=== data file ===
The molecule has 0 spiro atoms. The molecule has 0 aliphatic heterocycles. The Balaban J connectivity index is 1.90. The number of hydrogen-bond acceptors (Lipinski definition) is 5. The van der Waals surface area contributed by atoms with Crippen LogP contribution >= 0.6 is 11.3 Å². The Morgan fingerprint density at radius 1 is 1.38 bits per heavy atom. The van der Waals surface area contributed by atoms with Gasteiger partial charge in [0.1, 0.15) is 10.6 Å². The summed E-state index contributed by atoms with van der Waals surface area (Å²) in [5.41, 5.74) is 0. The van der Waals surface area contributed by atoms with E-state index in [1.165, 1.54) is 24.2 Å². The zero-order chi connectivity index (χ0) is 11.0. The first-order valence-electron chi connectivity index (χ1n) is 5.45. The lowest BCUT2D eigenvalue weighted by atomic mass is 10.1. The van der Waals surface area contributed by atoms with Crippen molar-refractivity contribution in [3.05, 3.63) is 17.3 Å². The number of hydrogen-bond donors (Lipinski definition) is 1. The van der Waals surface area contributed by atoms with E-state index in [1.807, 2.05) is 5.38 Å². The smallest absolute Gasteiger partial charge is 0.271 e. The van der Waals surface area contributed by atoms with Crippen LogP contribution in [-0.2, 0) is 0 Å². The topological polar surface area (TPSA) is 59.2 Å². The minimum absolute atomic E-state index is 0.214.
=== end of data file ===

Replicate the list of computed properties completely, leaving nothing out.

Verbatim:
The molecule has 0 spiro atoms. The molecule has 0 aliphatic heterocycles. The Balaban J connectivity index is 1.90. The number of hydrogen-bond acceptors (Lipinski definition) is 5. The van der Waals surface area contributed by atoms with Crippen LogP contribution >= 0.6 is 11.3 Å². The Morgan fingerprint density at radius 1 is 1.38 bits per heavy atom. The van der Waals surface area contributed by atoms with Gasteiger partial charge in [0.1, 0.15) is 10.6 Å². The summed E-state index contributed by atoms with van der Waals surface area (Å²) in [5.41, 5.74) is 0. The van der Waals surface area contributed by atoms with E-state index in [1.165, 1.54) is 24.2 Å². The zero-order chi connectivity index (χ0) is 11.0. The first-order valence-electron chi connectivity index (χ1n) is 5.45. The lowest BCUT2D eigenvalue weighted by atomic mass is 10.1. The van der Waals surface area contributed by atoms with Crippen molar-refractivity contribution in [3.05, 3.63) is 17.3 Å². The number of hydrogen-bond donors (Lipinski definition) is 1. The van der Waals surface area contributed by atoms with E-state index in [1.807, 2.05) is 5.38 Å². The smallest absolute Gasteiger partial charge is 0.271 e. The van der Waals surface area contributed by atoms with Crippen LogP contribution in [-0.2, 0) is 0 Å². The topological polar surface area (TPSA) is 59.2 Å². The minimum absolute atomic E-state index is 0.214.